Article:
An increase in U.S. interest rates didn’t help, and neither are the ongoing purchases of dollars by the Bank of Israel; the dollar continues to fall in value against the shekel, and exporters are demanding renewed efforts by the government to do something to soften the value of the shekel.
The Israeli currency rose to NIS 3.48/dollar on Thursday before retreating somewhat, closing for the weekend at NIS 3.485. Last weekend, after the Fed announced a .25-percent increase in the prime rate, raising rates from 1.25 percent to 1.5 percent, and in response, the shekel took a dive, falling to as low as NIS 3.53/dollar, before rebounding.
In recent months, Ma’ariv reported, the Bank of Israel has leveled off its involvement in the foreign currency market, only buying the same amount of dollars it had been purchasing a year ago, even though there are now more dollars in Israel, driving down their price.
The Bank, according to the report, decided to hold off on increasing its purchases after it became evident that intervention only had temporary effects – and that a real solution to the issue of an overappreciated shekel lay elsewhere.
Exporters crave a weaker shekel because it helps them offset costs. In order to compete abroad, Israeli exporters have to charge prices for their products and services that are in-line with the going rate abroad, but they have to pay expenses in Israel in shekels – so when the dollar (the main currency used by Israeli exporters for their activities abroad) is weaker against the shekel, exporters get fewer shekels for their dollars earned abroad – making their expenses in Israel higher. As a result, exporters and manufacturers have been increasingly pressuring the government to renew its intervention policies.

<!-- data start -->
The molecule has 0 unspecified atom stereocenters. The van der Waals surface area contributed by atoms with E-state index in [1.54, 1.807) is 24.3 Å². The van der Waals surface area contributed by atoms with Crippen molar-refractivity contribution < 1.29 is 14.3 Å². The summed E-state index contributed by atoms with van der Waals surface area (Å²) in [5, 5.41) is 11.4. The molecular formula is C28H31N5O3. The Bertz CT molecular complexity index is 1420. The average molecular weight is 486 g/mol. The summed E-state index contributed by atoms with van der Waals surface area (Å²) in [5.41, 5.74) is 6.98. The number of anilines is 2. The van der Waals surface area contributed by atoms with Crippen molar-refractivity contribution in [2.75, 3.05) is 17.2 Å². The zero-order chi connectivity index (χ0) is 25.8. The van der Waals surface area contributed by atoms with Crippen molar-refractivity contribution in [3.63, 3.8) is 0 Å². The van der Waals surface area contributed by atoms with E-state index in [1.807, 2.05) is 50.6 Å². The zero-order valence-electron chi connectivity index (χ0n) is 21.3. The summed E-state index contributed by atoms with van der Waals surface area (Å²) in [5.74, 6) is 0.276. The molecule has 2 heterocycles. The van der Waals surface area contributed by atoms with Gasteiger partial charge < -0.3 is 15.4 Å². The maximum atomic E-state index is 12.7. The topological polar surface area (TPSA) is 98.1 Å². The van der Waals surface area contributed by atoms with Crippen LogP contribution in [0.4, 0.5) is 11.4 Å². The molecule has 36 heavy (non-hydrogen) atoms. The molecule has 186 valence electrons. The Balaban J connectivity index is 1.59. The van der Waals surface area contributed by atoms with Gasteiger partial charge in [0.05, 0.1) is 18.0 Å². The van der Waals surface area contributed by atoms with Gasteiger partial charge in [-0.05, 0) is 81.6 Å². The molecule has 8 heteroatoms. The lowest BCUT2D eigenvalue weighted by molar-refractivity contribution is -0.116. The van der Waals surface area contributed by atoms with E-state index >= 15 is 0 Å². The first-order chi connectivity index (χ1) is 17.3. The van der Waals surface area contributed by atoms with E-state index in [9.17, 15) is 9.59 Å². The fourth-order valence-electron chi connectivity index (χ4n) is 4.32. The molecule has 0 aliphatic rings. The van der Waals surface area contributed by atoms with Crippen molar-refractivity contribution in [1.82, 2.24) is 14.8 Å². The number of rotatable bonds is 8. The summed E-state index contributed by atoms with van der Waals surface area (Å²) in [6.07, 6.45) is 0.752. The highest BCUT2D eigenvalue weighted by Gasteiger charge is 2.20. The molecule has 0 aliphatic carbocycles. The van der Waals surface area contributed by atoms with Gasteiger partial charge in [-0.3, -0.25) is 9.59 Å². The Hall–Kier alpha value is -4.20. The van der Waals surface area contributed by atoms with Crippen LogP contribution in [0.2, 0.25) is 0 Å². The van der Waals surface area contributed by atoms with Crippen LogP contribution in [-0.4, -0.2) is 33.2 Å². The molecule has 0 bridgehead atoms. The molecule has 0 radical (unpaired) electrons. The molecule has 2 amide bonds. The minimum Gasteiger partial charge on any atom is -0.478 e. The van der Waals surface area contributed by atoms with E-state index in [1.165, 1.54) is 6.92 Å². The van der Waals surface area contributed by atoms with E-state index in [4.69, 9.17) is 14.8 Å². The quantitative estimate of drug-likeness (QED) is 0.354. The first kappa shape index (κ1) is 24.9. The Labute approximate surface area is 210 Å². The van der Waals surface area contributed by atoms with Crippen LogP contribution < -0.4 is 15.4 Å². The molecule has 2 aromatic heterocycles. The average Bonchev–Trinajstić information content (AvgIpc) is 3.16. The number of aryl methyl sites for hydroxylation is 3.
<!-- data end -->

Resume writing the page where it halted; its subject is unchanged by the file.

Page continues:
“We have been experiencing a gradual slide in the value of the dollar. There are speculative interests operating in the foreign currency market, and the Bank of Israel must increase its awareness and bolster its activities in the market,” said Shraga Brosh, head of the Israel Manufacturers Association. According to Brosh, exporters cross a “psychological barrier” when the shekel falls below NIS 3.50/dollar. “Already we see many manufacturers and exporters facing problems, and a continuation of this trend will just make things worse. The low dollar harms not only exporters, but Israeli manufacturers as well, because it makes imported goods cheaper, harming sales of local manufacturers. The Bank of Israel must effectively intervene in the market, otherwise more Israeli companies will move abroad,” Brosh said.